Evaluation of the Intents of Noncompliance with the Organizational Information Systems Security Policy

Evaluation of the Intents of Noncompliance with the Organizational Information Systems Security Policy

Author: 
Antoinette Song
Program of study: 
D.M./IST
Abstract: 
Information systems security breaches in the USA are aggravated by the lack of steadfastness displayed by organizations' insiders. That lack of dedication often leads to careless behavior linked to the development of intents of non-compliance with organization rule, regulations, and policy, especially in the area of information systems security. This multiple regression research aimed to evaluate any potential relationship between the organization insiders' non-compliance intents with information systems security policy (ISSP) in the United States of America, and the formal and informal controls. The Cheng et al. (2013) theoretical model was used as a platform for this study. The study surveyed 280 participants to test the relationship between the members' intents of non-compliance with ISSP, the deterrence controls, and the social bonds and social pressure controls. The deterrence controls comprised sanctions perceived certainty and sanctions perceived severity. The social bond controls comprised attachment, commitment, involvement, and belief. The social pressure controls included subjective norms and peer behavior. A multiple regression analysis established a significant relationship between the dependent variable (DV) the intents of non-compliance with ISSP and the independent variable (IVs) including perceived certainty, attachment to the organization, commitment, belief, subjective norms, and peer behavior. Conversely, no significant relationship was established with the attachment to the immediate supervisor, to the job, to peers, or to the involvement. This research suggests that leaders should consistently evaluate their team members' intents toward ISSP. Leaders should utilize this evaluation to design a contributive cooperation platform for effective IS strategies and ISSP.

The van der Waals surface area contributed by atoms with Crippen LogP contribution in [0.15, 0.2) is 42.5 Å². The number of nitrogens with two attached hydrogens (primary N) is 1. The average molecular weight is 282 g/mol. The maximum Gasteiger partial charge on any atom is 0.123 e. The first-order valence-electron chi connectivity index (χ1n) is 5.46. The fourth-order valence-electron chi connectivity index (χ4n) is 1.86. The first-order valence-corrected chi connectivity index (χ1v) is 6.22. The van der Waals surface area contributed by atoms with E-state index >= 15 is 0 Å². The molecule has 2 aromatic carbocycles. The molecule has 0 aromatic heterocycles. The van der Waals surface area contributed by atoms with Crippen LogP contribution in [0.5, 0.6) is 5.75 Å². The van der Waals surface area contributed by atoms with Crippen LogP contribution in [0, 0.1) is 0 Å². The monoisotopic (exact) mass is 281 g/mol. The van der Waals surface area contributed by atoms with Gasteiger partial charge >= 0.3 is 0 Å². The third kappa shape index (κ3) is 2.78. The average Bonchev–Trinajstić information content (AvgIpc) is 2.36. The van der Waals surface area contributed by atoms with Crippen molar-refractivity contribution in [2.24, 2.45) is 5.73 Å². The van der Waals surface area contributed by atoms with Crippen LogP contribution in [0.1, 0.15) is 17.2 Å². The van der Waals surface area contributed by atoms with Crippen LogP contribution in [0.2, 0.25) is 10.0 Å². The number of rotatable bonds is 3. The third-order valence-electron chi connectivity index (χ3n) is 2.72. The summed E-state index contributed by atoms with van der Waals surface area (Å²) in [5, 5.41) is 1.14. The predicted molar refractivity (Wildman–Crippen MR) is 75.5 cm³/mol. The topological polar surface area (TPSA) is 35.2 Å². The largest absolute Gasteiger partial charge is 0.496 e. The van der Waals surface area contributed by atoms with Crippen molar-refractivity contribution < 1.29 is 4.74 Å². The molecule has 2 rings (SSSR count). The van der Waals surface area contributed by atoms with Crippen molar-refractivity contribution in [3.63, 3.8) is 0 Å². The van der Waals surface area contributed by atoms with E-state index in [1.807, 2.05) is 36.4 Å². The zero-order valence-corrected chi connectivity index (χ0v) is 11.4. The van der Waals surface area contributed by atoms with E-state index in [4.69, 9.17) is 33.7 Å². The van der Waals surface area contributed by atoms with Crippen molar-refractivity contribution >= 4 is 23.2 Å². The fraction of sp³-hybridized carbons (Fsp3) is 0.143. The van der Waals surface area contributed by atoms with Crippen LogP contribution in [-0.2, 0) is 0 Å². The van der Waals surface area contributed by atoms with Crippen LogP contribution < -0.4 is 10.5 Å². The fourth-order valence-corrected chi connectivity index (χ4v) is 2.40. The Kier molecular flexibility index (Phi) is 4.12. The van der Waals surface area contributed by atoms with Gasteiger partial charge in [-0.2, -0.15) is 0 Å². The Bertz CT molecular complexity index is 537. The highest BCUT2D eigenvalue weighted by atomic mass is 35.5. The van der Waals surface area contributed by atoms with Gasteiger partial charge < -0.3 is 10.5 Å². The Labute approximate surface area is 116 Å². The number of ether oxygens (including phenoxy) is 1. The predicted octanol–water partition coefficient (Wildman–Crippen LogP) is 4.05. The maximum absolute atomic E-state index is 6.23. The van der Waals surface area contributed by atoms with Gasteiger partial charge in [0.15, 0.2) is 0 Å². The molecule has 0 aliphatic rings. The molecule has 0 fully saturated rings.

Dedication: 
This dissertation is dedicated to my husband; Isaac Song, who encouraged and supported me throughout this program. It is also dedicated to organizational leaders who have to deal with information systems security breaches and unprecedented challenges and struggle to keep their business information safe.
Acknowledgements: 
I would like first to thank my Lord Jesus Christ for granting me the will, strength, and commitment I needed to complete this project. I also want to recognize my husband, Isaac Song, for motivating, encouraging, and supporting me all along; and putting up with my moments of frustration and discouragement. I want to express my profound gratitude to my mentor, Dr. C Augusto Casas, for an outstanding mentorship, and the committee members, Dr. John Avella and Dr. Carla Lane-Johnson, for their feedback, support, and encouragement during this process. I would not forget Dr. Margaret Garberina, who had to step down from the committee because of health challenges. I sincerely appreciate and acknowledge Dr. Diane Gavin, my DOC/733B instructor. I am particularly grateful for her remarkable input in the orientation of my research methodology design. I finally want to thank Dr. Wenli Li from the Dalian University of Technology in China, for permitting me to use the Scenario-Based Survey.